First you make a plan (see the 5 points above). Then you need to take these steps, in order:
- Aggressively pay down any non-productive debt. Use the new technology of tools like SoFi or LendingClub to refinance your consumer or student debt to lower levels if possible, but more importantly, to put you on a set plan of accountability that WILL set an end date on your debt. What is “productive” debt? Debt that throws off a cash flow each month (such as rental housing you own, or other productive assets.)
- Start saving “until it hurts.” Put the money out of sight, out of mind. Use Digit.co which analyzes your spending habits and automates your savings (affiliate link). You need a 6- to 12-month cash cushion of basic living expenses minimum for when the economy blows up again (which it will).
- Once you have at least 6 months of living expenses set aside in cash, you can stick some of them in a Certificate of Deposit or other ultra-safe investment that pays some percentage of interest (almost certainly under 3% in the current 0% rate environment.) This is better than having the lump sum of cash just sitting in the bank, being eaten away by inflation. Don’t listen to the “news” media that tells you inflation isn’t happening, it is.
- Every time you make more money, increase your savings rate by the same amount. Get the money out of your sight and hands as quickly as possible. Remember, a small pain now avoids much greater pain later.
- Once you have a 6 to 12-month stash sitting just out of reach, you can safely start investing. Buy the market (Investopedia: index fund) so that you have exposure to higher rates of return, from 5% to 15%. (This market exposure also means you have downside risk as well as upside risk, but at least you’re likely to beat the rate of return in your CDs in the upside scenario).
- Choose at least one alternate investment vehicle and put 2-10% of your cash into it (or more). Real estate has never been easier to invest in. Prime consumer debt (credit cards) are now an asset class available to the everyday investor via P2P lending. You can invest via the #1 marketplace lender, LendingClub (full disclosure: this link will give you a $25 bonus to start investing as it is my referral link.) You can also invest in business lending in a marketplace environment; for small business lending see FundingCircle. For real estate, see PatchofLand, LendInvest, Fundrise. All of these asset classes have the potential to exceed 10% returns with less risk and volatility than the stock market. Of course risk rises with returns, so do your own research and know your own risk tolerance and desired returns.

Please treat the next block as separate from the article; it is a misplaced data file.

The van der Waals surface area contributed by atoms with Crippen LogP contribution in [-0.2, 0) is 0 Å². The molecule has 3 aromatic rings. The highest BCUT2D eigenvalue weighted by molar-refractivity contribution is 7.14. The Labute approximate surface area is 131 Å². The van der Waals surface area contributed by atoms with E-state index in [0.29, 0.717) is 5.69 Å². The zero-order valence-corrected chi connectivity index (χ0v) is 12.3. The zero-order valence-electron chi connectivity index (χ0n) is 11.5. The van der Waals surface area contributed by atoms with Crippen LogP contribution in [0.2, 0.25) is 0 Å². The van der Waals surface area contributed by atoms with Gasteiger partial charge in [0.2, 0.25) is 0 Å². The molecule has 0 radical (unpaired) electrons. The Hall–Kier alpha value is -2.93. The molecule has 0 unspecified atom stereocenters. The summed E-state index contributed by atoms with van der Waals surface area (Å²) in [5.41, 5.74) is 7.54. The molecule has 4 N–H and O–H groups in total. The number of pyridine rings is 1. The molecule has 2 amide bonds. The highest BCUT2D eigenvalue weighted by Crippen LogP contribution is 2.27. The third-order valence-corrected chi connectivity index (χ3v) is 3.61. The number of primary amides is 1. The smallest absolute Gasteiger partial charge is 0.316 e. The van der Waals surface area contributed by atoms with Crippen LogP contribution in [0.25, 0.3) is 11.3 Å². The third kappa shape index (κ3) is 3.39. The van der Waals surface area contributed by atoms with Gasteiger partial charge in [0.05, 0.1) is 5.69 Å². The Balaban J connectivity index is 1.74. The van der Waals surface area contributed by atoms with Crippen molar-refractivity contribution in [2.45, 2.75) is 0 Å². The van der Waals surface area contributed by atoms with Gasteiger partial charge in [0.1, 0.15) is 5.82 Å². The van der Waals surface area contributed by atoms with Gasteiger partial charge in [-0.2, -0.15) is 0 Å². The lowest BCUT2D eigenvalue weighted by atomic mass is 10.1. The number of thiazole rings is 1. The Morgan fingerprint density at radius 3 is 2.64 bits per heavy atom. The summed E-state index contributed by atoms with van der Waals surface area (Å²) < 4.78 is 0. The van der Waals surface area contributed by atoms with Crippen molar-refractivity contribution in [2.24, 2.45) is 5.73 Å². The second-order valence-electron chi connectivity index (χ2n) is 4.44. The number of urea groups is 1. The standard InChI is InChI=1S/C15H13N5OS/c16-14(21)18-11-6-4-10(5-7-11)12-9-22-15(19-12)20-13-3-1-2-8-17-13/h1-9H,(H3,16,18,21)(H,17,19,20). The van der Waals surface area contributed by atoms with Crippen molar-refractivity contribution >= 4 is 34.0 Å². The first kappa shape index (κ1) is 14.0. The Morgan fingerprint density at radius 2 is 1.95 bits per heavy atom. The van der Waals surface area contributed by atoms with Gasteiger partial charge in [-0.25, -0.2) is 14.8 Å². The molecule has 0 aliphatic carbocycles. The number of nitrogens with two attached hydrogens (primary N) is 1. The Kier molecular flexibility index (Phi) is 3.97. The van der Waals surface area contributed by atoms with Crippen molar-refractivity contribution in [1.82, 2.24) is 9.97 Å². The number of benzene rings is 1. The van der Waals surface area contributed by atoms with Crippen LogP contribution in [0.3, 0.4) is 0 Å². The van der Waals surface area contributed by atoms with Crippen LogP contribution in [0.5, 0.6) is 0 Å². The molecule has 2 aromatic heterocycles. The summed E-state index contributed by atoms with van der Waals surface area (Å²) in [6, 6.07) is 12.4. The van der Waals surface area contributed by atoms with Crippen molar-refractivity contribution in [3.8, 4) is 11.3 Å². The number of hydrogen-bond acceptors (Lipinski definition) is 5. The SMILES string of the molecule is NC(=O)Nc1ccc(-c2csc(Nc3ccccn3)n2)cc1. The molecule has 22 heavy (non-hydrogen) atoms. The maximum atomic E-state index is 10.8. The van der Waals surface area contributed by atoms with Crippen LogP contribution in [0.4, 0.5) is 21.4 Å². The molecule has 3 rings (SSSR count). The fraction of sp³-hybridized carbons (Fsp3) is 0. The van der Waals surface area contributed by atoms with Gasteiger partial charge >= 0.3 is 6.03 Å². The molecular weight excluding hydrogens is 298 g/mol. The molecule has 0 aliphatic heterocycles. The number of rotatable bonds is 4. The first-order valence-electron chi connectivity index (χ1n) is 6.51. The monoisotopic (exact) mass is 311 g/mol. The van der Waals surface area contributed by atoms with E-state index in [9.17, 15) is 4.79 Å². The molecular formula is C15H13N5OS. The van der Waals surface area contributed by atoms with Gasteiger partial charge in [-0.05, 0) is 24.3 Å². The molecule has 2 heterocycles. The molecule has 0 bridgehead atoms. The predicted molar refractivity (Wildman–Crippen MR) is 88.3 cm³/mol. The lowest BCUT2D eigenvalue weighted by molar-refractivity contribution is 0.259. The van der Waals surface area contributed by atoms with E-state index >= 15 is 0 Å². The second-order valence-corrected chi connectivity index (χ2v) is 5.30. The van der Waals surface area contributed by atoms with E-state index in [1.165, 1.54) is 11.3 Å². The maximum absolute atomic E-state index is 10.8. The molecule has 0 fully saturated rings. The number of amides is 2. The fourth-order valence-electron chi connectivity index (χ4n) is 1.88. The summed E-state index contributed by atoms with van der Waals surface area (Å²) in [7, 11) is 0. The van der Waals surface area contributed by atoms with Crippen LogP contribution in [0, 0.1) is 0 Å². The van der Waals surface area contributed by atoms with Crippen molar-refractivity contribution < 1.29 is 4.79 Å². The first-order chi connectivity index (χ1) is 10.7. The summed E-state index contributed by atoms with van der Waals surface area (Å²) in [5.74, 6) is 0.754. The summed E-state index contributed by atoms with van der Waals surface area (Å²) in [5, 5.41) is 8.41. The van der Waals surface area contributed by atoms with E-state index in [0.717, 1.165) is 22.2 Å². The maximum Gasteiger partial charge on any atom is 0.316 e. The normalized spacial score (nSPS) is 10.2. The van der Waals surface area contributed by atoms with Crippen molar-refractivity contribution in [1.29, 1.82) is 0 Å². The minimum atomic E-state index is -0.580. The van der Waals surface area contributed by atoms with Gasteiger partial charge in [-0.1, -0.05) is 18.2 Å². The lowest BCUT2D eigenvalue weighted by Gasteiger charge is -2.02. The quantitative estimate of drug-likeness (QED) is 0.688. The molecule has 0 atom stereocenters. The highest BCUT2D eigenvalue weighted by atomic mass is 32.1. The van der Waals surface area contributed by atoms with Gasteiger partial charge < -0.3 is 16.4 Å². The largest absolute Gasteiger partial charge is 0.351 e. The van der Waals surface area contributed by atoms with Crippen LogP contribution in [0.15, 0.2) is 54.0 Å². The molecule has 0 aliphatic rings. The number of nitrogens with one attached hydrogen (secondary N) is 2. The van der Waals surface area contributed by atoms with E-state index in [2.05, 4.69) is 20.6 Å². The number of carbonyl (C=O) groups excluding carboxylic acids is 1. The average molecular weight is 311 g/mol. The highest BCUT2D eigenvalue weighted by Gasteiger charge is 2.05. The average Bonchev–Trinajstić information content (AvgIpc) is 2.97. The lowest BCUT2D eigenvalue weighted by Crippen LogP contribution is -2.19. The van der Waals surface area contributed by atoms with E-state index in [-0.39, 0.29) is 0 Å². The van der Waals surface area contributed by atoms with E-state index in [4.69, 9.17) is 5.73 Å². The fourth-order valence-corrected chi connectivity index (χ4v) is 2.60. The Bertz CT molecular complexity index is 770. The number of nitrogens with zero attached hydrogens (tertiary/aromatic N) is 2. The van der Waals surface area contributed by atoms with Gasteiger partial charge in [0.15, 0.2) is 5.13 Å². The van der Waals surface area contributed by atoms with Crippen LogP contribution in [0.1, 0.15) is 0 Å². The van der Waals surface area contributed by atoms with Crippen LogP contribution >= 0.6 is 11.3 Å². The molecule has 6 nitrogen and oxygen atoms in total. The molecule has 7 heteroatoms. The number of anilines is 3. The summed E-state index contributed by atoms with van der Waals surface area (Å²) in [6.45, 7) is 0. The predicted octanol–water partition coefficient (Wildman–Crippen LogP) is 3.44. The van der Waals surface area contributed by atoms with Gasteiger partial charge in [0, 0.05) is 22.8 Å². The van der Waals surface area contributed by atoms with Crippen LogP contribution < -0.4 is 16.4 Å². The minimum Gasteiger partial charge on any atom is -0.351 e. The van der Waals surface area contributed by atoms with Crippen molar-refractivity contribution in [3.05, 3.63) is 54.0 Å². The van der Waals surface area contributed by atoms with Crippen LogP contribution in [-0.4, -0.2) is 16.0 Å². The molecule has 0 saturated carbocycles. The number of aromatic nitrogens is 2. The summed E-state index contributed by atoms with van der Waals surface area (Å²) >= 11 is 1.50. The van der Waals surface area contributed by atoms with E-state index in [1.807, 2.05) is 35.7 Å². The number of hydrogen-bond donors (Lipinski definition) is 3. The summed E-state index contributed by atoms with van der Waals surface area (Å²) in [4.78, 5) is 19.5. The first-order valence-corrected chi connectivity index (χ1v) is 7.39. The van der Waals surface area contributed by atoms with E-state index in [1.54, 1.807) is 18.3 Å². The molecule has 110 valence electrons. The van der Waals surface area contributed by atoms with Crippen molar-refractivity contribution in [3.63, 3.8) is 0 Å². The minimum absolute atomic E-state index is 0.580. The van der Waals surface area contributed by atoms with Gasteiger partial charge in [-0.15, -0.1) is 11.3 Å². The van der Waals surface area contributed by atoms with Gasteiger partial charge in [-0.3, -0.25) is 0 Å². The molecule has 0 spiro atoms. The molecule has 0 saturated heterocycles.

- Invest in yourself. Above a relatively “safe” investment like prime consumer debt that might earn you 7%, or the stock market that might do 12-13% in a really good year, the highest return on investment you’re going to get is sinking your money into your own knowledge, skills, and abilities. Learning a second (or third) language and, upgrading your skillset so you are more valuable to companies, and learning the working skills of entrepreneurship are at the top of the list of skills that will allow you to create more wealth for yourself and others in the future and can lead to returns of 1,000%+. “An investment in the self pays the best interest,” as Benjamin Franklin said. Pay the money to get into social clubs that will allow you to socialize with other high-performing men. (We have just such a social club here at FierceGentleman.com; click here to see if you might fit in.)
There are enough action steps here to keep most of you busy, for now. Let us know in the comments if you have other questions or need more direction on what to do next.
Also published on Medium.